FlixChatter Review: CRIMSON PEAK (2015)

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It’s been almost a decade since Guillermo del Toro made a fantasy/ horror picture; Pan’s Labyrinth put his name on the map as a big time filmmaker. After two big budgeted sci-fi action films, he’s back with a smaller fantasy/horror thriller that made him famous.

Set in turn-of-the-century New York, a young ambitous woman named Edith (Mia Wasikowska) is trying to become a serious writer in the field dominated my men. She’s written novels about love and ghosts, you see Edith believes in ghosts because she saw her dead mother visited her when she’s very young. Ever since then, she can see ghosts everywhere.  CrimsonPeak3

Her written work would get turned down by publishers and some even mocked her writing. One day she met an Englishman named Thomas (Tom Hiddleston) who’s in town to try and raise money for his clay mining business from Edith’s father Carter (Jim Beaver) and other business men. Thomas has a sister named Lucille (Jessica Chastain) who doesn’t seem to care much for everyone in town, especially Edith. After Edith’s father rejected his business pitch, Thomas decided to romance Edith in order to get money from the family.

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Local doctor Alan (Charlie Hunnam) also tried to woo Edith but she’s clearly smitten by the new Englishman in town. After a tragic incident, Edith married Thomas and they moved back to England to stay at his old mansion. Here’s when things got worse for Edith as she’s being haunted by spirits in the mansion.

CrimsonPeak1For the first half of this movie, it felt like a period romance drama so for those looking for a spooky ghost story, you’ll be sorely disappointed. Del Toro took his time with the story and didn’t show the horror stuff until later in the movie.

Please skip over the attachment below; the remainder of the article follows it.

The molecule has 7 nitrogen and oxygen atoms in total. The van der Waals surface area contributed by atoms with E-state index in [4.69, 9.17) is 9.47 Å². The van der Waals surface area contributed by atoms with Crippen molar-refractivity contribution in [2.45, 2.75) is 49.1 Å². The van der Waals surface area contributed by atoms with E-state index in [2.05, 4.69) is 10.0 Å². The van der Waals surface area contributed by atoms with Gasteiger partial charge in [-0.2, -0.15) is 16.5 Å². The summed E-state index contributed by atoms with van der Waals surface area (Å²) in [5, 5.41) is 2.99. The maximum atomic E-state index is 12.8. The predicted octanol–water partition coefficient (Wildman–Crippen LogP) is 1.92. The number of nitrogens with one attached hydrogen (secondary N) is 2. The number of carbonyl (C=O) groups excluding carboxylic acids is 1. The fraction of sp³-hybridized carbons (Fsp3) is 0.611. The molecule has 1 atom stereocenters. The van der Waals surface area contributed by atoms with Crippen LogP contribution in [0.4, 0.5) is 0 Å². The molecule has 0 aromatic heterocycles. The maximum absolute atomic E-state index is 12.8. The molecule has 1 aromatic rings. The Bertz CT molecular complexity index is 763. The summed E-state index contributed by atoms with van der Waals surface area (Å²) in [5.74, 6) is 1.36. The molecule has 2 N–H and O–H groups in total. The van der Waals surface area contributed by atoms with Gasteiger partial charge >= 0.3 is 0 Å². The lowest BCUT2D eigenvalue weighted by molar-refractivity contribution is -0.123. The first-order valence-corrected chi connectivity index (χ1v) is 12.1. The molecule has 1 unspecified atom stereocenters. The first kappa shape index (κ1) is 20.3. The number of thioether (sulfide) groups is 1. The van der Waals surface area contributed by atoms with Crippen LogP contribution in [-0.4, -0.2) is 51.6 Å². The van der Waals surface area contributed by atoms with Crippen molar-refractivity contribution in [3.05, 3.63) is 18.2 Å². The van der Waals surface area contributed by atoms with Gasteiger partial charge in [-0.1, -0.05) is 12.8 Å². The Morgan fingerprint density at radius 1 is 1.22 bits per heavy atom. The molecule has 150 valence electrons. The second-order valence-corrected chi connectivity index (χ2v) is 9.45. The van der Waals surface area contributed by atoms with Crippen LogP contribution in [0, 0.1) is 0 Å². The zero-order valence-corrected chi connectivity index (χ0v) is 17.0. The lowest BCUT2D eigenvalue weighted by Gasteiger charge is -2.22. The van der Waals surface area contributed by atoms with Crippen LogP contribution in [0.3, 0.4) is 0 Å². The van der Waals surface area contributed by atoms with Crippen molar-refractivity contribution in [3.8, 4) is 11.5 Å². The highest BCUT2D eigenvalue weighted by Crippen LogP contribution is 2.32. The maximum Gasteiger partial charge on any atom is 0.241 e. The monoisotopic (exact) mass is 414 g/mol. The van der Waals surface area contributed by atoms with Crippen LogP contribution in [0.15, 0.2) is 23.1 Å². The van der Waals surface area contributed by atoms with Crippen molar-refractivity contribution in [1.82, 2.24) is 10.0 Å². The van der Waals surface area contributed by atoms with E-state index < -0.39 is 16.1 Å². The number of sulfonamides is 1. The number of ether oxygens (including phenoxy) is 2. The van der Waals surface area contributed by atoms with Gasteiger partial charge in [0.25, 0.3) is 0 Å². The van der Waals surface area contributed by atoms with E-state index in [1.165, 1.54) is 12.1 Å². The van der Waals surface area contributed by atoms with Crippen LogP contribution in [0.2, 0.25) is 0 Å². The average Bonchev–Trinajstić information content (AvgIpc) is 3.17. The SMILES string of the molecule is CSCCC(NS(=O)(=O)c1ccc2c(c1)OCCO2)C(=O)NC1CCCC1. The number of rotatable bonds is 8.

Being that Del Toro is technical expert, this was one of the most beautiful movies I’ve seen in a long time. Kudos also go to the set and costume designers, they did such an amazing job that I felt I was in that period of time while watching the movie. Performance wise, all the actors did a fine job, no complain for me here.

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Unfortunately the script by Matthew Robbins and Del Toro was quite generic and predictable. This was the kind of story that’s been told too many times in other horror/thriller. There were no surprises or twists that you won’t see coming. Another thing I thought didn’t work were the CGI ghosts, they looked fake and not scary at all. Speaking of scary, this was supposed to be a spooky horror movie and I was not once felt scared or spooked while watching this movie.

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Despite the great cinematography, performances and set design, this movie couldn’t overcome its lack of scares and originality.

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So have you seen Crimson Peak? Well, what did you think?

 

Thursday Movie Picks #56: Alien Invasion of Earth